Microsoft challenges Salesforce in hosted CRM

Microsoft challenges Salesforce in hosted CRM

Microsoft and its partners are offering hosted customer relationship management systems with Dynamics CRM Professional Edition for Service Providers

Microsoft has signaled its intent to challenge in hosted customer relationship management (CRM) systems, by announcing a new version of its own Dynamics CRM product to be hosted by members of its global partner community.

The Dynamics CRM Professional Edition for Service Providers, announced at Microsoft’s Convergence event in Dallas, will feature the same roles-based user interface and integration with Outlook as the on-premises version, and will provide enhanced manageability, said Dynamics CRM product marketing director Kevin Faulkner.

Microsoft has been working with service providers, software vendors and resellers on an early-adopter programme since it announced its decision to target the sector last December, according to Faulkner.

The product shares the same code base and business logic as the on-premises version, enabling firms to migrate easily from one to the other, as their business needs change. There are also options to deploy all or just some of the capabilities, because the software is “location independent”, Faulkner said.

“Because we do both [on-premises and hosted versions] we have created a hybrid model, and the user never knows if it is hosted or not,” he said. “By working with partners we can provide [industry-specific] and customised solutions – it’s not just a generic offering.”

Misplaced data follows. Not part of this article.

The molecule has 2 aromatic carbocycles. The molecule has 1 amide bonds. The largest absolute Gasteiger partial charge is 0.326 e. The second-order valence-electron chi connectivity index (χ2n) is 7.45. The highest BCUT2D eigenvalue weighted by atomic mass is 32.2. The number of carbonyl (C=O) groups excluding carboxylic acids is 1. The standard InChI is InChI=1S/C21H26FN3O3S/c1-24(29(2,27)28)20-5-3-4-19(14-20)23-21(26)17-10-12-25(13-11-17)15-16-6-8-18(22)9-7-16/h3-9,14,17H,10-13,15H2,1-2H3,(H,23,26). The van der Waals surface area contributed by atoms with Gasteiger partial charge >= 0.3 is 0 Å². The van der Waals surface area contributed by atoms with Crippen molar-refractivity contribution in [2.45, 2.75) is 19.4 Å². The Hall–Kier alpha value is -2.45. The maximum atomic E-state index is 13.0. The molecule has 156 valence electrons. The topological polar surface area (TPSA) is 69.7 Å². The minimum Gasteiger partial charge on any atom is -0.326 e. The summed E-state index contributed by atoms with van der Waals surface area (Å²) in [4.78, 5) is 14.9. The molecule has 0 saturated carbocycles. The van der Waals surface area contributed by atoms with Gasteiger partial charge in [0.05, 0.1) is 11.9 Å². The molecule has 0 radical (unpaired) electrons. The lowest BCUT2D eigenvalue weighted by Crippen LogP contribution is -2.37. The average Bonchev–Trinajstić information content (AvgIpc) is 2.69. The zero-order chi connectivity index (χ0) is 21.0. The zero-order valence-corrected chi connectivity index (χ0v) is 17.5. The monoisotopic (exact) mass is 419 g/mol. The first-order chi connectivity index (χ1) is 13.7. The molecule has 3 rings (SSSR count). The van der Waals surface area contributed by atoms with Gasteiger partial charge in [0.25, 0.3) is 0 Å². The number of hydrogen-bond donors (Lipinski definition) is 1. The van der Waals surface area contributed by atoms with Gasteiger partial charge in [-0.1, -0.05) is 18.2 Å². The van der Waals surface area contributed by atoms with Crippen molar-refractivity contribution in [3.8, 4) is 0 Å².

The fact that many IT staff are familiar with the standard Microsoft tools and technology in the product will make it simpler to manage and enable easy in-house customisation, Faulkner added.

The current offering operates on a “single-tenant model”, so each deployment supports a single customer, but Microsoft’s plans to offer a multitenant version in about 12 months time, as part of the next version of Dynamics CRM, codenamed Titan.

Bo Lykkegaard of analyst IDC said that although Microsoft has good relationships with its partners, Salesforce’s AppExchange had “raised the bar” by creating a more self-contained, collaborative model with its partner community, which should benefit users by providing better-tailored systems.

“AppExchange offers certain advantages the [Microsoft] model doesn’t and is more scalable in terms of maintaining a visible partner community,” Lykkegaard added. “Microsoft doesn’t have the same community feel and user feedback.”

In his keynote speech at the Convergence event, chairman Bill Gates stressed that Microsoft would continue to provide traditional on-premises software as well as hosted offerings.

“We're going to make [our software] available on a server basis and a service basis,” Gates said. “A lot of people are going to find … the on-premises stuff very attractive [but] as you get smaller in size, maybe the off-premises becomes relatively more attractive, and we just want to give people that choice.”

Also at the event, the software giant announced a range of packaged connectors designed to enable firms to integrate their Dynamics CRM applications with Microsoft and third-party enterprise resource planning (ERP) and CRM products.

The connectors for Dynamics ERP applications will be introduced over the coming year. Integration with Oracle, SAP, Siebel and other applications via BizTalk server will be available in the third quarter.

Faulkner argued that Microsoft’s strategy could attract dissatisfied SAP, Oracle and Siebel users and eventually encourage them to move completely to its products.